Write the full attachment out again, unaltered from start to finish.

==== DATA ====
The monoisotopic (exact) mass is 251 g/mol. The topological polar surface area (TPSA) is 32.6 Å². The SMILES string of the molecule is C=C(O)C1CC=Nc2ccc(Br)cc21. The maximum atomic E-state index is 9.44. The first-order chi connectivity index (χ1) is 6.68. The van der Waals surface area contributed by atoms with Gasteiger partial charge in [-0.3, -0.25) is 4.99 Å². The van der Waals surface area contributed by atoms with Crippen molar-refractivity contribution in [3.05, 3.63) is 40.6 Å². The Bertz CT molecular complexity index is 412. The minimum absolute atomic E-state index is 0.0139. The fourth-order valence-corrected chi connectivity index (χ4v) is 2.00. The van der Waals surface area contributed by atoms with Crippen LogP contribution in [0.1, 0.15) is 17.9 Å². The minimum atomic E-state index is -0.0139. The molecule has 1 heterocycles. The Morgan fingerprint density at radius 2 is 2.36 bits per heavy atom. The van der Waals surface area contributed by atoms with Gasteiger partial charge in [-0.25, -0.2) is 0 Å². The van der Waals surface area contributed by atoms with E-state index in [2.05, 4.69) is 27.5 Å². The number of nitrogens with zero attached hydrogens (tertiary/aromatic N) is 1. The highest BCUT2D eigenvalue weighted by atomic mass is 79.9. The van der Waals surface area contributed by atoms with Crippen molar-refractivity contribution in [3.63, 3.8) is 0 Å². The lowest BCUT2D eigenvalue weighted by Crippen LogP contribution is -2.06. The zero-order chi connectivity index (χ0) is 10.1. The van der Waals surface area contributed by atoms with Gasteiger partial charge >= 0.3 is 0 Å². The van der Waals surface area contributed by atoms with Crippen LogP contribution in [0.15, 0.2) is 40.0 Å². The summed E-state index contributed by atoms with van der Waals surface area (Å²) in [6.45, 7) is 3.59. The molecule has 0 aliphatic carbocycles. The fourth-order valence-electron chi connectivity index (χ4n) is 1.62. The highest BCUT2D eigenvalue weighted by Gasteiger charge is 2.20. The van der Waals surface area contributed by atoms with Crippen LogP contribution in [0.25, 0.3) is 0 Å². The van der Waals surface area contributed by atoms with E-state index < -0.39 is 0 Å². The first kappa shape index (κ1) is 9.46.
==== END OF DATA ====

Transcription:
The monoisotopic (exact) mass is 251 g/mol. The topological polar surface area (TPSA) is 32.6 Å². The SMILES string of the molecule is C=C(O)C1CC=Nc2ccc(Br)cc21. The maximum atomic E-state index is 9.44. The first-order chi connectivity index (χ1) is 6.68. The van der Waals surface area contributed by atoms with Gasteiger partial charge in [-0.3, -0.25) is 4.99 Å². The van der Waals surface area contributed by atoms with Crippen molar-refractivity contribution in [3.05, 3.63) is 40.6 Å². The Bertz CT molecular complexity index is 412. The minimum absolute atomic E-state index is 0.0139. The fourth-order valence-corrected chi connectivity index (χ4v) is 2.00. The van der Waals surface area contributed by atoms with Crippen LogP contribution in [0.1, 0.15) is 17.9 Å². The minimum atomic E-state index is -0.0139. The molecule has 1 heterocycles. The Morgan fingerprint density at radius 2 is 2.36 bits per heavy atom. The van der Waals surface area contributed by atoms with Gasteiger partial charge in [-0.25, -0.2) is 0 Å². The van der Waals surface area contributed by atoms with E-state index in [2.05, 4.69) is 27.5 Å². The number of nitrogens with zero attached hydrogens (tertiary/aromatic N) is 1. The highest BCUT2D eigenvalue weighted by atomic mass is 79.9. The van der Waals surface area contributed by atoms with Crippen molar-refractivity contribution in [3.63, 3.8) is 0 Å². The lowest BCUT2D eigenvalue weighted by Crippen LogP contribution is -2.06. The zero-order chi connectivity index (χ0) is 10.1. The van der Waals surface area contributed by atoms with Gasteiger partial charge >= 0.3 is 0 Å². The van der Waals surface area contributed by atoms with Crippen LogP contribution in [0.15, 0.2) is 40.0 Å². The summed E-state index contributed by atoms with van der Waals surface area (Å²) in [6.45, 7) is 3.59. The molecule has 0 aliphatic carbocycles. The fourth-order valence-electron chi connectivity index (χ4n) is 1.62. The highest BCUT2D eigenvalue weighted by Gasteiger charge is 2.20. The van der Waals surface area contributed by atoms with Crippen LogP contribution in [0.25, 0.3) is 0 Å². The van der Waals surface area contributed by atoms with E-state index < -0.39 is 0 Å². The first kappa shape index (κ1) is 9.46.